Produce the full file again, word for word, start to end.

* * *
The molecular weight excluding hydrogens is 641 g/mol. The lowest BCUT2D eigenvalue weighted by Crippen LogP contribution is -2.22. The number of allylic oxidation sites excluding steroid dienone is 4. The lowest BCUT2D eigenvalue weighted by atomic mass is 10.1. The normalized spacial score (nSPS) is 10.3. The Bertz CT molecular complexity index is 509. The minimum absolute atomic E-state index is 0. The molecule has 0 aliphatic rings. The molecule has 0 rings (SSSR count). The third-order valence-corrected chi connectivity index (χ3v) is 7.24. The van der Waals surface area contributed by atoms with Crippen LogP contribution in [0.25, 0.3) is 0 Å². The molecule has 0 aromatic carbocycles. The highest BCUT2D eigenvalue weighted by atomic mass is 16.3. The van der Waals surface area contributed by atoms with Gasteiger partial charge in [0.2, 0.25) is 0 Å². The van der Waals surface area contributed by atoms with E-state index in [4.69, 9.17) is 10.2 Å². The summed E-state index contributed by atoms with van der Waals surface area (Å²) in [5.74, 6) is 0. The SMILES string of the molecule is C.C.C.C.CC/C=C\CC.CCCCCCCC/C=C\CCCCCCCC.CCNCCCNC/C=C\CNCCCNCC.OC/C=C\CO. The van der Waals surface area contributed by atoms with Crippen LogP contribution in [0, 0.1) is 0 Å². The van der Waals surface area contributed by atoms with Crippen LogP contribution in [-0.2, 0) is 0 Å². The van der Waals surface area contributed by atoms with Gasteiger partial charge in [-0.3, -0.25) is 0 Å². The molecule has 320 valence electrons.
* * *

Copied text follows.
The molecular weight excluding hydrogens is 641 g/mol. The lowest BCUT2D eigenvalue weighted by Crippen LogP contribution is -2.22. The number of allylic oxidation sites excluding steroid dienone is 4. The lowest BCUT2D eigenvalue weighted by atomic mass is 10.1. The normalized spacial score (nSPS) is 10.3. The Bertz CT molecular complexity index is 509. The minimum absolute atomic E-state index is 0. The molecule has 0 aliphatic rings. The molecule has 0 rings (SSSR count). The third-order valence-corrected chi connectivity index (χ3v) is 7.24. The van der Waals surface area contributed by atoms with Crippen LogP contribution in [0.25, 0.3) is 0 Å². The molecule has 0 aromatic carbocycles. The highest BCUT2D eigenvalue weighted by atomic mass is 16.3. The van der Waals surface area contributed by atoms with Gasteiger partial charge in [0.2, 0.25) is 0 Å². The van der Waals surface area contributed by atoms with E-state index in [4.69, 9.17) is 10.2 Å². The summed E-state index contributed by atoms with van der Waals surface area (Å²) in [5.74, 6) is 0. The SMILES string of the molecule is C.C.C.C.CC/C=C\CC.CCCCCCCC/C=C\CCCCCCCC.CCNCCCNC/C=C\CNCCCNCC.OC/C=C\CO. The van der Waals surface area contributed by atoms with Crippen LogP contribution in [0, 0.1) is 0 Å². The van der Waals surface area contributed by atoms with Crippen LogP contribution in [-0.2, 0) is 0 Å². The van der Waals surface area contributed by atoms with Gasteiger partial charge in [-0.3, -0.25) is 0 Å². The molecule has 320 valence electrons.